Real Revision: An Interview with Lisa Schroeder

Today, the UPS guy brought my author copies for REAL REVISION: AUTHORS’ STRATEGIES TO SHARE WITH STUDENT WRITERS, so I’m celebrating with the first of what I hope will be many author interviews on the topic of real revision…the nitty gritty, make-the-book-better strategies that some of my favorite authors use when they’re revising a project.  Since most of the author interviews in the book are with middle grade writers, I wanted to feature some authors of my favorite YA novels in this series.

Up first, Lisa Schroder is here to talk about THE DAY BEFORE, her newly released novel-in-verse.  I was lucky enough to read an early galley of this one and blogged this about it:

 

THE DAY BEFORE by Lisa Schroeder is the story of a precious 24 hours, in which a girl whose life is about to change the next day crosses paths with a boy with a secret deadline of his own. I requested this book through Simon & Schuster’s e-galley program for two reasons. First, I’m a fan of Lisa’s beautiful, poetic writing myself and second, because I have a contingent of seventh grade girls in my classes who devour everything she writes. I read this book in a night (be warned…it’s tough to stop once you get going!) and loved it for its romance, its mystery,  its magic, and its moments…those moments that we sometimes don’t stop to appreciate until something makes us. The poems here sparkle like a collection of favorite seashells at the beach, and I can already tell I’m going to have to referee fights over this one when I pick up a copy for my classroom library.

On to some questions for Lisa now…

How do you tackle the revision process? A little at a time as you write? Or all at once after you’ve finished a draft?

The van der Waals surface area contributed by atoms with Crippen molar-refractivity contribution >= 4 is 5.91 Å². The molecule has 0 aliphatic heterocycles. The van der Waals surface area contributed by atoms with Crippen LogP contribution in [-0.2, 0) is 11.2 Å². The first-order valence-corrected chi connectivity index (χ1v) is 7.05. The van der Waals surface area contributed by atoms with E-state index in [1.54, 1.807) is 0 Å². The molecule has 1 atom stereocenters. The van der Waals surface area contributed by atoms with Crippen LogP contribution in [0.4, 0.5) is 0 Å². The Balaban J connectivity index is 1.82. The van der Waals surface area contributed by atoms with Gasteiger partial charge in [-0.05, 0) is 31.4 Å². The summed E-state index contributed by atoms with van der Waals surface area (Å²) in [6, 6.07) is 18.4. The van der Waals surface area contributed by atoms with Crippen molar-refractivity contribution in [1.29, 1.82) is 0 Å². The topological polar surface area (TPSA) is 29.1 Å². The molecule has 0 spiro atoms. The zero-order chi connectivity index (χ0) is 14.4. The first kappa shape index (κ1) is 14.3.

I am one of those writers who revises as she goes. That is, I’ll read through previous pages, edit them as necessary, immerse myself in the story and then continue on writing new pages (hopefully!) So by the time I get to the end of my draft, it’s usually in pretty good shape. I set it aside for a while, and it’s amazing what happens then. My brain will come up with things that need to be changed – fleshing out a character more, working on something to make it more believable, etc. So I make a list and after some time has passed, I pull it out and tackle those items that need work.

After that, I find a reader or two, and I then revise based on their comments.

Do you have a favorite revision strategy that helps with any particular part of the process?

One thing I do is go through the manuscript a couple different times, after I feel good about plot and characters, and do a read-through focusing on one certain thing. For example, I’m not particularly good at adding in smells/sounds naturally. So I’ll do a read through and specifically look for areas where I can add more sensory details. To do a really thorough job with this, I’ll print out the manuscript and use different colored highlighters – pink for sights, green for smells, yellow for sounds. It gives me a visual of those items and shows me where I’ve done a good job and places where I should add more.

Another tip is I like to print out the manuscript so it reads like a book, and read it out loud. To do this, go to your manuscript in Word, go to Format, then Columns and click on Two. Then go to Format, Paragraph, and change your spacing to one. Finally, go to File, Page Setup and change the orientation to Landscape. Not only does the manuscript now look more like a book, which I find makes my eye read the thing in a different light, but it also saves on paper when printing it out.

How do you revise to make sure your pacing works for the story you’re telling?  Were there any parts of your original manuscript for this book that ended up being cut?

I am a lean writer, so I rarely have to cut things, unless I decide to  get rid of a sub-plot and add in a different one or something. 

Pacing is one of those things that I just feel as I write. Every scene I try to ask myself – is this scene advancing the plot and if not, it better have a really good reason for being there, like showing something important about the characters.